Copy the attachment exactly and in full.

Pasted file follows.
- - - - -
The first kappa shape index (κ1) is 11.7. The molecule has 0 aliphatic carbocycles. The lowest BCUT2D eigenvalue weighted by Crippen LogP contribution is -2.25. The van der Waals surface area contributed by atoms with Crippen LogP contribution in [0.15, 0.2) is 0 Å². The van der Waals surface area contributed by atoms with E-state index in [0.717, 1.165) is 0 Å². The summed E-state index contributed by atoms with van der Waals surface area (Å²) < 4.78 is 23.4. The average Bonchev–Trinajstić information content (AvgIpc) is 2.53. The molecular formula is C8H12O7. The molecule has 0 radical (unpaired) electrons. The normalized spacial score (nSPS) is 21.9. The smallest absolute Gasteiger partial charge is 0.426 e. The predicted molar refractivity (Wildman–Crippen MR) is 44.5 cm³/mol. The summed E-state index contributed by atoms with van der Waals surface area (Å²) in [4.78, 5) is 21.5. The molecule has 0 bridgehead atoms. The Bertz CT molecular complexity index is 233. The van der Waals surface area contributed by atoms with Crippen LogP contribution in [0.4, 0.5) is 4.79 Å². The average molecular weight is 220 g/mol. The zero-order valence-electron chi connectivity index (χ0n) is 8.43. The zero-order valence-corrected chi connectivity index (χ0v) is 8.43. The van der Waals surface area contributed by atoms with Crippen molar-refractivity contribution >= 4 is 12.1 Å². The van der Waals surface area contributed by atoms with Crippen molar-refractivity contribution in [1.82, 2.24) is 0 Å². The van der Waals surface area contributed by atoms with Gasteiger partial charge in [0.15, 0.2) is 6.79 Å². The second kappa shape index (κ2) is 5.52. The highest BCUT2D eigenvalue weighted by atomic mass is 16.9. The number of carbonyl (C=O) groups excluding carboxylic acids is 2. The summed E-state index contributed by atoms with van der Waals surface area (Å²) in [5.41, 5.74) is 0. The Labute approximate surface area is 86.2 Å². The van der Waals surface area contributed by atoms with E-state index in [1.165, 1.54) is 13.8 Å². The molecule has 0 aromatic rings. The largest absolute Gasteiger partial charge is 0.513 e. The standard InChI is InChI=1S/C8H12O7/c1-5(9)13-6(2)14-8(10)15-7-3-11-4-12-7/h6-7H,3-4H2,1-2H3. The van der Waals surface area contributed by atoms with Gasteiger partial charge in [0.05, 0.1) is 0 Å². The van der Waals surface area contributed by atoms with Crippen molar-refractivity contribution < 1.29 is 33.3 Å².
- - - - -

The first kappa shape index (κ1) is 11.7. The molecule has 0 aliphatic carbocycles. The lowest BCUT2D eigenvalue weighted by Crippen LogP contribution is -2.25. The van der Waals surface area contributed by atoms with Crippen LogP contribution in [0.15, 0.2) is 0 Å². The van der Waals surface area contributed by atoms with E-state index in [0.717, 1.165) is 0 Å². The summed E-state index contributed by atoms with van der Waals surface area (Å²) < 4.78 is 23.4. The average Bonchev–Trinajstić information content (AvgIpc) is 2.53. The molecular formula is C8H12O7. The molecule has 0 radical (unpaired) electrons. The normalized spacial score (nSPS) is 21.9. The smallest absolute Gasteiger partial charge is 0.426 e. The predicted molar refractivity (Wildman–Crippen MR) is 44.5 cm³/mol. The summed E-state index contributed by atoms with van der Waals surface area (Å²) in [4.78, 5) is 21.5. The molecule has 0 bridgehead atoms. The Bertz CT molecular complexity index is 233. The van der Waals surface area contributed by atoms with Crippen LogP contribution in [0.4, 0.5) is 4.79 Å². The average molecular weight is 220 g/mol. The zero-order valence-electron chi connectivity index (χ0n) is 8.43. The zero-order valence-corrected chi connectivity index (χ0v) is 8.43. The van der Waals surface area contributed by atoms with Crippen molar-refractivity contribution >= 4 is 12.1 Å². The van der Waals surface area contributed by atoms with Crippen molar-refractivity contribution in [1.82, 2.24) is 0 Å². The van der Waals surface area contributed by atoms with Gasteiger partial charge in [0.15, 0.2) is 6.79 Å². The second kappa shape index (κ2) is 5.52. The highest BCUT2D eigenvalue weighted by atomic mass is 16.9. The number of carbonyl (C=O) groups excluding carboxylic acids is 2. The summed E-state index contributed by atoms with van der Waals surface area (Å²) in [5.41, 5.74) is 0. The Labute approximate surface area is 86.2 Å². The van der Waals surface area contributed by atoms with E-state index in [1.165, 1.54) is 13.8 Å². The molecule has 0 aromatic rings. The largest absolute Gasteiger partial charge is 0.513 e. The standard InChI is InChI=1S/C8H12O7/c1-5(9)13-6(2)14-8(10)15-7-3-11-4-12-7/h6-7H,3-4H2,1-2H3. The van der Waals surface area contributed by atoms with Gasteiger partial charge in [0.05, 0.1) is 0 Å². The van der Waals surface area contributed by atoms with Crippen molar-refractivity contribution < 1.29 is 33.3 Å².